Week 69 - Announcing 'The Nest'

Chores in Athens, a new adventure and starting the refits on Matilda… Adventures in Greece cruising the Mediterranean on our boat Matilda.

Week 69 - Announcing 'The Nest'

Chores in Athens, a new adventure and starting the refits on Matilda… Adventures in Greece cruising the Mediterranean on our boat Matilda.

It’s tough, but I am slowly adapting to the pace of life in Greece.

Case in point, way back in Week 44 (June 19th) we headed into the city and I mentioned “We had to visit the lawyer briefly…”. The reason for this was that we decided to make an offer on an apartment here in Athens, but after all the drama with the purchase of the boat, we’d also decided that the whole “on again, off again” nature of these sorts of things here feel like a perpetual tease and not really worth mentioning. So here we are, 5 1/2 months later and we finally have some news we’re prepared to share!

We bought an apartment.

X marks the spot, we’re about as central as you can get in Athens

Why buy an apartment here? A few reasons:

  1. Money sitting in the bank isn’t doing anything. We didn’t spend all our retirement savings on Matilda (yet), so we’re just paying the bank to hold it (literally they charge us interest on our money!). Cash is useful, but longer term, we need something with some growth potential.
  2. We like Athens and its tourist potential — it’s growing and developing and for lots of reasons property prices are going up, especially in tourist areas.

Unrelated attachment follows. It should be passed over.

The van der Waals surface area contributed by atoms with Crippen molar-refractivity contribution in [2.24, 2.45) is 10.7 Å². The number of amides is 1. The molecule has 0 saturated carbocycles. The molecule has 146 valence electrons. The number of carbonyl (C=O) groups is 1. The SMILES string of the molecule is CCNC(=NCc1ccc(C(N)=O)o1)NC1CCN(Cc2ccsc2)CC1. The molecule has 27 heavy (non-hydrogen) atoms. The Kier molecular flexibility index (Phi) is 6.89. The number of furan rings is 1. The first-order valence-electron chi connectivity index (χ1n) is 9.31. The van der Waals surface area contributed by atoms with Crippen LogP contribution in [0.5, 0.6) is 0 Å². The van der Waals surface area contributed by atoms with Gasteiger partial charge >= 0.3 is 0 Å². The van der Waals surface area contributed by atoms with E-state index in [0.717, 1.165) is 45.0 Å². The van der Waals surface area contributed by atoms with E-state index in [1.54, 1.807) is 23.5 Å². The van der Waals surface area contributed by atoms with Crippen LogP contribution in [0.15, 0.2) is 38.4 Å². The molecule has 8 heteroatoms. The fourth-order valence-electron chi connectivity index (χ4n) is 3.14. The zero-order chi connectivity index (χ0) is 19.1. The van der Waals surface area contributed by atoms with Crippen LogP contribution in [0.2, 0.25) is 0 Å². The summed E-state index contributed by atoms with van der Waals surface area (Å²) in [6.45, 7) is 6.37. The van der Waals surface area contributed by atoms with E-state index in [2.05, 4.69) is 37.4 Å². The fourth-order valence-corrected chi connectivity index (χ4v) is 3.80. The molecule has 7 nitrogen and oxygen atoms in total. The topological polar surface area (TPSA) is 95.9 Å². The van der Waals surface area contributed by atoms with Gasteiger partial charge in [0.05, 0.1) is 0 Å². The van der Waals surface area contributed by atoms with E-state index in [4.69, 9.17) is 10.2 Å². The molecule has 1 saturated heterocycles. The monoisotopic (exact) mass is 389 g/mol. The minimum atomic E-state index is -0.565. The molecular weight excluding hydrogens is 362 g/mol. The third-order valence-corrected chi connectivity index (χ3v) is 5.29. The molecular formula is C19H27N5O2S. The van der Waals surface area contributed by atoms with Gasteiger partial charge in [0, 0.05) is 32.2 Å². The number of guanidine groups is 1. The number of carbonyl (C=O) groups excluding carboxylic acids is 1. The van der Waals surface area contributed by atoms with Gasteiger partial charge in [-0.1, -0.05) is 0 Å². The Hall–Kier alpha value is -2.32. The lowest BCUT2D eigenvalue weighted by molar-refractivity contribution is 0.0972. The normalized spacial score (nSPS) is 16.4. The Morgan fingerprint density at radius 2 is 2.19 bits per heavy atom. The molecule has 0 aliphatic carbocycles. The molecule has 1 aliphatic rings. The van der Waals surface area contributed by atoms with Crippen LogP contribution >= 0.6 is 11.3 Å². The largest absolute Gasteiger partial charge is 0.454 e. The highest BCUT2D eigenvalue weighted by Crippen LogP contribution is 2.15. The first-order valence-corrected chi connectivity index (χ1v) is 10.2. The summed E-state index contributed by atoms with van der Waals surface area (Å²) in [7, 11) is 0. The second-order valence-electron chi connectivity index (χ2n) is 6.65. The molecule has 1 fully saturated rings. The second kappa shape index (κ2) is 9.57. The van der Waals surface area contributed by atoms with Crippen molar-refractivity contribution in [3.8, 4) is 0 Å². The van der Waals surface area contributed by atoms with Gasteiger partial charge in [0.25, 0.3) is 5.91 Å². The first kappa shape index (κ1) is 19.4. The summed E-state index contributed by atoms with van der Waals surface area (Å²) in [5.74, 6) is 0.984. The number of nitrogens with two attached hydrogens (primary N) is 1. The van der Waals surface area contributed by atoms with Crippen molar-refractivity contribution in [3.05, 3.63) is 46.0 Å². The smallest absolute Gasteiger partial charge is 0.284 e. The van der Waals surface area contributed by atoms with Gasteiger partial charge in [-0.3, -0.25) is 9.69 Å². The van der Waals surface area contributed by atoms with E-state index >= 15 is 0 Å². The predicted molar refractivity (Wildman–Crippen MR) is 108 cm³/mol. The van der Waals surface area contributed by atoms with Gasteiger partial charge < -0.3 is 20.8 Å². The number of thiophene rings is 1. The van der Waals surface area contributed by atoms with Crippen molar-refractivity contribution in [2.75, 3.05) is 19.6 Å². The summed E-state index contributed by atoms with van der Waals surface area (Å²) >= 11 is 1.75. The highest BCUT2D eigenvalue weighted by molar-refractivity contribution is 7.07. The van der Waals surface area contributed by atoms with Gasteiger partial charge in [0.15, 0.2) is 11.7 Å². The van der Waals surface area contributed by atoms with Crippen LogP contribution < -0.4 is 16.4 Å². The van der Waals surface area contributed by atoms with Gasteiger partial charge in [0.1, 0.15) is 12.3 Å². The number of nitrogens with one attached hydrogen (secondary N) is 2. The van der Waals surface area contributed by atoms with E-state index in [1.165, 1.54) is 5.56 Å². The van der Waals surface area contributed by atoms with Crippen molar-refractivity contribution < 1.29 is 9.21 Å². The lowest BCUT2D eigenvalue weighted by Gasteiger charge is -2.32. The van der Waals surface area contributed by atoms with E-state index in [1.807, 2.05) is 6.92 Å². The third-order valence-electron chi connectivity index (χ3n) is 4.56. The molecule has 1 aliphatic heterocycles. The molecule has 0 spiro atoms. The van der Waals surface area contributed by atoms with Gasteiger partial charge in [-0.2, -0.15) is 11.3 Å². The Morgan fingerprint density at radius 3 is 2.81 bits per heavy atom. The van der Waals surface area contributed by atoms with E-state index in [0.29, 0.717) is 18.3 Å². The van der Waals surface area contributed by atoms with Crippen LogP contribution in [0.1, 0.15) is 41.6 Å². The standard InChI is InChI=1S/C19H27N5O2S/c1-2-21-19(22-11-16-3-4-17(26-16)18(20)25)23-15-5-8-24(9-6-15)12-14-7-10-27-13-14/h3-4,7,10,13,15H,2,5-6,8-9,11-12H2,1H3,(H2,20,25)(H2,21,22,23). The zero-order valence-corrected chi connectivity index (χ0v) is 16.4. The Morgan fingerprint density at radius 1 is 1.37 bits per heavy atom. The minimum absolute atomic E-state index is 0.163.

3. A bit of income while we’re boating will be nice. Not the primary reason for purchasing, but we will be renting it out so hopefully it makes a bit of pocket money for us during the year.
  4. Somewhere comfortable that we can call home on and off during the winter months. We may live on Matilda all year round next season, but if not, we can come back to Athens as a comfortable place to base ourselves for travelling. If we don’t use the apartment in winter, it’s well positioned for tourist rentals.

We haven’t moved in yet as the place needs a lot of work, but it has great potential with views of both Lycabettus Hill and the Acropolis that it hasn’t taken advantage of with the current layout. We’ll be demolishing the interior and changing the layout to make a nice “urban retreat” with spaces to relax and enjoy the view, while still being right in the centre of it all.

View of the Acropolis at night from our new apartment

So in addition to dentist visits, eye tests, flu shots, booking covid boosters, chasing visas for Egypt and visiting boat shows, we’ve also been emptying the apartment of the furniture that it came with ready for demolition. This proved to be straight forward enough, we donated it to refugee organisations using it to furnish apartments, but there was a few visits back and forward during the week to coordinate and make it all happen.